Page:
Investing in the stock market involves risk, but for IRS purposes it's different from placing a bet at a racetrack or casino. Still, both types of activity can result in taxable winnings or deductible losses. You can't count money from the stock market towards or against your gambling losses and vice versa. The Internal Revenue Service, along with state tax agencies, maintains provisions in the tax code to outline how taxpayers can deduct losses from stock investments and gambling using different -- though related -- methods.
The IRS treats gambling losses and stock market losses differently because of the likely intentions behind each type of loss. In the case of stock losses, investors generally expect to earn money and select investments after careful consideration of the market's options and the risks involved. Gambling, on the other hand, is a form of recreation for most participants. Gamblers have access to information that demonstrates how casinos and other licensed gaming providers earn profits at the expense of players.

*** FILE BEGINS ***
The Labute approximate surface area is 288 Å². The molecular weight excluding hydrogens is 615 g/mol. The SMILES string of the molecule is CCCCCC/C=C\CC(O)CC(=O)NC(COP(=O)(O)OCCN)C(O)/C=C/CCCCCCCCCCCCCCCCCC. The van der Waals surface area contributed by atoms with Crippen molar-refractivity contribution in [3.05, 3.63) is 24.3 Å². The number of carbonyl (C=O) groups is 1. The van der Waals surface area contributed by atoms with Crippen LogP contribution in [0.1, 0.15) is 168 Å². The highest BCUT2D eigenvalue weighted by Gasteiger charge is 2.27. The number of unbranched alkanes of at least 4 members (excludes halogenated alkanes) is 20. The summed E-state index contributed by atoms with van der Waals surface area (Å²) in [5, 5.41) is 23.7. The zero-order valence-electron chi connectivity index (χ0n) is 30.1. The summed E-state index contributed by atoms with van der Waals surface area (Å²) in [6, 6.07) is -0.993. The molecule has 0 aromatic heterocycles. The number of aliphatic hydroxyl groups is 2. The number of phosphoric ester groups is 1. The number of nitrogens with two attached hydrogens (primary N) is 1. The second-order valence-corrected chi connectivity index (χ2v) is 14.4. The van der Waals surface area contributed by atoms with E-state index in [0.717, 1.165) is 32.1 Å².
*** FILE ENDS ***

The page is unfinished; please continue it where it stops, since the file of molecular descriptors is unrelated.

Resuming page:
The IRS allows casual gamblers to deduct their gambling losses for each tax year as an entirely separate category from stocks and investments. However, your total gambling losses for a given year can't exceed your total gambling winnings. Since gambling winnings are fully taxable, this means that your losses can only reduce your winnings. Winnings include both money and prizes. For example, if you lose $1,000 on a weekend trip to Las Vegas but later win a vacation package in a raffle valued at $2,500, you must pay income taxes on $1,500 of gambling winnings once you deduct your loss.
Stock losses do not count against your gambling winnings. Instead, when you sell stock for less than you paid for it, you can claim a capital loss. This first allows you to reduce your capital gains from investment profits, much like gambling losses that offset winnings. However, you can apply up to $3,000 of capital losses to reduce your regular income if your losses outweigh your gains. Above the $3,000 limit, you can also carry over some capital losses to future tax years to reduce your taxable investment income further.
Claiming stock losses, or gambling losses, on your taxes can create complications when it comes time to file. When you receive taxable gambling earnings or sell stock, you'll receive tax forms from the casino or broker, respectively, but the IRS expects each taxpayer to account for her own losses. This means keeping records of your transactions such as bank withdrawals and receipts to prove that you experienced a deductible loss. In the case of stock, you'll need to report your original purchase price, known as cost basis, and the sale price to show that you didn't profit from a stock sale before claiming a loss.
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